Information Department deputy chief Jakkrit Sriwali Thursday described the missing labels as an ‘‘irregularity’’ caused by Malaysian staff employed at the embassy.
Mr Jakkrit said tough legal action would be taken against those responsible, including Thai nationals.
The 300 visa slips were found missing from the embassy after border police officers arrested a Nigerian national who was on the immigration watch list.
The arrest of Sunday Edwin Naemeka, 35, which exposed the scandal, took place at Songkhla Immigration Office in Sadao district on the Thai-Malaysian border on Wednesday morning.
Mr Jakkrit said officials had known about the disappearance of the slips for some time, but the case had not been made public because the Foreign Ministry did not want those holding the illegally obtained visas to know they were being hunted.
Two committees have been set up to investigate the incident, one by the Thai embassy in Kuala Lumpur and the other by the Foreign Ministry.
The ministry’s committee went to Kuala Lumpur last month to conduct its probe, Mr Jakkrit said, adding that they found that those responsible for the crime had tried to cover their tracks.
The Thai suspects involved are believed to be outsiders without links to immigration authorities, he added.
There are five Malaysian employees in the consular section of the embassy.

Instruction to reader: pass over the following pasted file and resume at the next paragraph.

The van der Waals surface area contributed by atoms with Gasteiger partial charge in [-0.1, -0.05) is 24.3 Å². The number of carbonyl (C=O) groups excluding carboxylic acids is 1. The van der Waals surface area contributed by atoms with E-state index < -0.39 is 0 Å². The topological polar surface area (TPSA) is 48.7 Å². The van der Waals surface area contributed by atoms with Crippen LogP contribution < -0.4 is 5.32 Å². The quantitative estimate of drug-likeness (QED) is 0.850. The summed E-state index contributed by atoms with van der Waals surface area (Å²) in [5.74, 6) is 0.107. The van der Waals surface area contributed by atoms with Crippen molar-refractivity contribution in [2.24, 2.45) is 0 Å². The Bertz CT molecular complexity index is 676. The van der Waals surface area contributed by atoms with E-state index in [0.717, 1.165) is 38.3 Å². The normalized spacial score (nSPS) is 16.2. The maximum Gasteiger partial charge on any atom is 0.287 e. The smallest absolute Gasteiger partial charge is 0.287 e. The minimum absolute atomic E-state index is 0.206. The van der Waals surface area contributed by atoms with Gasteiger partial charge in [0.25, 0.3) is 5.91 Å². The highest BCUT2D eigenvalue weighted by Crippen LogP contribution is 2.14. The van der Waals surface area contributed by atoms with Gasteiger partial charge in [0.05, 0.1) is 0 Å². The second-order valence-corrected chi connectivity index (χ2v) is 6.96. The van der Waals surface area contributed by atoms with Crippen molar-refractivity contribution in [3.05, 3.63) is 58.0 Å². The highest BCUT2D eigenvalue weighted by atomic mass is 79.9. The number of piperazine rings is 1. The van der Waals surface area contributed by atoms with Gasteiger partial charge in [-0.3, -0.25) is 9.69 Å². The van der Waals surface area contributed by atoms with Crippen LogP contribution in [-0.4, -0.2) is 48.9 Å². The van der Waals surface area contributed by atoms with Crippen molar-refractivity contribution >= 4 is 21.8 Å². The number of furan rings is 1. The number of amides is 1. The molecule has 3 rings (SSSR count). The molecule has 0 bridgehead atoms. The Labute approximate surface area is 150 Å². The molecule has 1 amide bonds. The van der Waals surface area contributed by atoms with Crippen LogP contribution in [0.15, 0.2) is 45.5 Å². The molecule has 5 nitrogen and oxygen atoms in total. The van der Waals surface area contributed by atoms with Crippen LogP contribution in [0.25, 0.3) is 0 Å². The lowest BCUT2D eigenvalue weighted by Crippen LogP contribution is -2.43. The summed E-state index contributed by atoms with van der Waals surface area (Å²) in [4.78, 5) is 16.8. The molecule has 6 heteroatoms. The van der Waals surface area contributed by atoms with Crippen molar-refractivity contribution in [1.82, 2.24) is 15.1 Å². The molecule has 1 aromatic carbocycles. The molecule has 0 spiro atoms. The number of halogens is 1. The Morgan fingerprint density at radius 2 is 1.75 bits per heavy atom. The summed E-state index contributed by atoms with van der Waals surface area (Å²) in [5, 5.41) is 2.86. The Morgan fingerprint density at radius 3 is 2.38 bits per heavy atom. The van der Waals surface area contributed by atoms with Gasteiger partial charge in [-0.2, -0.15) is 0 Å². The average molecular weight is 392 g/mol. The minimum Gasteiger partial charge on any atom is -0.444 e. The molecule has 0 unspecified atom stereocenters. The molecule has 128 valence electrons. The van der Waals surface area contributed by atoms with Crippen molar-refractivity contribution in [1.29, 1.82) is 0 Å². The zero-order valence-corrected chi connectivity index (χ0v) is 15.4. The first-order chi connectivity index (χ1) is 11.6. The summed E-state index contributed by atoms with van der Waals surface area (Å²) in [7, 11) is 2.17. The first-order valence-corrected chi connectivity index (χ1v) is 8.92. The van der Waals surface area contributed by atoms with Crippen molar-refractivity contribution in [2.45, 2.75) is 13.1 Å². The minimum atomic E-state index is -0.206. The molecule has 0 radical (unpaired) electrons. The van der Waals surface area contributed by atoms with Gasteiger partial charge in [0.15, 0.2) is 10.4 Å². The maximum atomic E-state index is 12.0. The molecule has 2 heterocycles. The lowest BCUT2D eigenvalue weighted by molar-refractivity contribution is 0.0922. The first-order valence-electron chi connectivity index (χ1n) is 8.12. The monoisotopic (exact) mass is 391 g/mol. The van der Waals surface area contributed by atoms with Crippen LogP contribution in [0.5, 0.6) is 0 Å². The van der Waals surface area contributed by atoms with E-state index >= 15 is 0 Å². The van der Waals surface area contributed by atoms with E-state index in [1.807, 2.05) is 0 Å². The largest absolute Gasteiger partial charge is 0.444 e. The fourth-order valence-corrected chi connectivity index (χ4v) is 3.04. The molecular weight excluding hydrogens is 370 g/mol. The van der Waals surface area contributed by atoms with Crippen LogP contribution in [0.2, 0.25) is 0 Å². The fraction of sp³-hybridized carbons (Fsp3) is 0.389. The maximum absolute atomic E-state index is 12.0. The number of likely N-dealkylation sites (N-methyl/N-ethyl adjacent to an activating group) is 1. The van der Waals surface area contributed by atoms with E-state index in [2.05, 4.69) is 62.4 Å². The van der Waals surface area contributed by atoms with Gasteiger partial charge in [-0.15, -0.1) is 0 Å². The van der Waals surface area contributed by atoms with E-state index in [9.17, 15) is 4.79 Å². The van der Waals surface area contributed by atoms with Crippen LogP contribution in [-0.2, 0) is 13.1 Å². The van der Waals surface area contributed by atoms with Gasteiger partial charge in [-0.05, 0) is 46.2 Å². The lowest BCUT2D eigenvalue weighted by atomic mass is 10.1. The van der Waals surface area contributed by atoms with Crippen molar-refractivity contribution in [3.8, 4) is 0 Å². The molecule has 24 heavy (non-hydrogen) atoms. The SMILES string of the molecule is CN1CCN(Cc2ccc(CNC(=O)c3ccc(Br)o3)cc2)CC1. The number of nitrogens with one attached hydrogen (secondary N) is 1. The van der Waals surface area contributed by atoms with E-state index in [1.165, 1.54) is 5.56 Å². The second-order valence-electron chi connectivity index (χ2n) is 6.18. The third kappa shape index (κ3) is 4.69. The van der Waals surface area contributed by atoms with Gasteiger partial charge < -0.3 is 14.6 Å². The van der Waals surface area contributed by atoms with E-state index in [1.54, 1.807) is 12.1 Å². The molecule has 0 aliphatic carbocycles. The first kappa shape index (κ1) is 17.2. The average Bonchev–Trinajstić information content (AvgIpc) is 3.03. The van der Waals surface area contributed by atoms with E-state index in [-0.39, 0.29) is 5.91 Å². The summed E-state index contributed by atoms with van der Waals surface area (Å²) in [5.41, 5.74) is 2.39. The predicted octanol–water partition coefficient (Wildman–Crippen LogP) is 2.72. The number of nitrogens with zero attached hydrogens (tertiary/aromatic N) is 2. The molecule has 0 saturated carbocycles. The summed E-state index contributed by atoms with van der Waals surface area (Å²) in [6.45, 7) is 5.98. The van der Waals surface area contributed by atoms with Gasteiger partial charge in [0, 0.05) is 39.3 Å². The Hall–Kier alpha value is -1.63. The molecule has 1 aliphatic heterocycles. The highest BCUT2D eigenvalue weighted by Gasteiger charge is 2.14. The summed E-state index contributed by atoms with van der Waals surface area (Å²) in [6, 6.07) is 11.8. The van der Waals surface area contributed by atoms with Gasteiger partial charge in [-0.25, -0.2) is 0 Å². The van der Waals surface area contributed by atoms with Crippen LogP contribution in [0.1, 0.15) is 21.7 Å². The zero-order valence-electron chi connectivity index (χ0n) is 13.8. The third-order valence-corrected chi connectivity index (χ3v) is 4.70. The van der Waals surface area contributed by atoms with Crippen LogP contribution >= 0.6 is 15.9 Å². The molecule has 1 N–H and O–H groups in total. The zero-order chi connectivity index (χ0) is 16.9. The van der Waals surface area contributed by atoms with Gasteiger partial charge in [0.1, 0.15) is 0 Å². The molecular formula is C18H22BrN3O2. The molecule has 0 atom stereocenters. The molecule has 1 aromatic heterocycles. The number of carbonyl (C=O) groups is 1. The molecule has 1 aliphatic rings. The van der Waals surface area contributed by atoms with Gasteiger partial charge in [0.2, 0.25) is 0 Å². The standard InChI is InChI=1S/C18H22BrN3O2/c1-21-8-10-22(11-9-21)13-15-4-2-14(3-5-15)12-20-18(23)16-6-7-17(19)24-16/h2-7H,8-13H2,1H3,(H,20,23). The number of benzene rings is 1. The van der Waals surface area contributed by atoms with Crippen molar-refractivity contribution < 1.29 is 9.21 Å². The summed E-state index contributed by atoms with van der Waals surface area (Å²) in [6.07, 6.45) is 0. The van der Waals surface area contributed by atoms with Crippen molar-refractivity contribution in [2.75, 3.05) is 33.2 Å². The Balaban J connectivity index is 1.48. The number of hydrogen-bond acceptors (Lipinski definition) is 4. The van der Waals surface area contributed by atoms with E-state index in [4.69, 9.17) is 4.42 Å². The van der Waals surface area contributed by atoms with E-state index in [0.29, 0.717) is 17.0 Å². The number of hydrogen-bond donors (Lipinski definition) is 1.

Deputy Prime Minister Pracha Promnok Thursday confirmed the loss of the visa labels. He said a Cameroonian and a Guinean were caught using two lost visa labels trying to enter Thailand from Laos through Mukdahan province on July 20 and 21 respectively.
Thai authorities knew something was amiss because the foreigners had not entered Malaysia but their stamps were marked by the Thai embassy in Kuala Lumpur.
A number of other foreigners were arrested at Suvarnabhumi airport trying to use the lost visa labels. They were charged with using fake documents to enter the country and detained at the Immigration Bureau in Bangkok.
Pol Gen Pracha said the authorities do not know if the visa scam is linked to terrorism.
The Foreign Ministry has nullified the lost visa labels, he said, and added that he hopes the ministry will find the culprits. It will be important to find out why the scam took place at the Thai embassy in Kuala Lumpur, he said.
Immigration Bureau commissioner Pol Lt Gen Pharnu Kerdlarpphon said 103 foreigners used the visas to enter the country, and 59 of them have since left Thailand.
Immigration police in Songkhla’s Sadao district Thursday apprehended Kimba Yaou, a 35-year-old citizen of Niger, with a lost visa slip.
The Nigerois said he was a football player and he had paid US$1,000 (about 30,000 baht) to a broker in Kuala Lumpur to get a visa for him. He wanted to enter Thailand to visit his pregnant Thai wife.
The 44 remaining in the country include 26 Nigerians, six Indians and the rest from Central Asia.
According to the commissioner, 11 foreigners have been arrested with the lost visa labels. They comprise three Pakistanis, three Indians, two Iranians, a Cameroonian, a Guinean and a Russian.
Some of them said they had received visas in front of the Thai embassy in Kuala Lumpur and others said they got visas in Thailand.
Immigration police are looking for a Thai woman identified only as Mama as she is suspecting of selling a lost visa label to the Cameroonian. Detectives said the woman was a major visa broker in Thailand.
Army commander Prayuth Chan-ocha said that the loss of the visa labels should not pose any security problems in Thailand.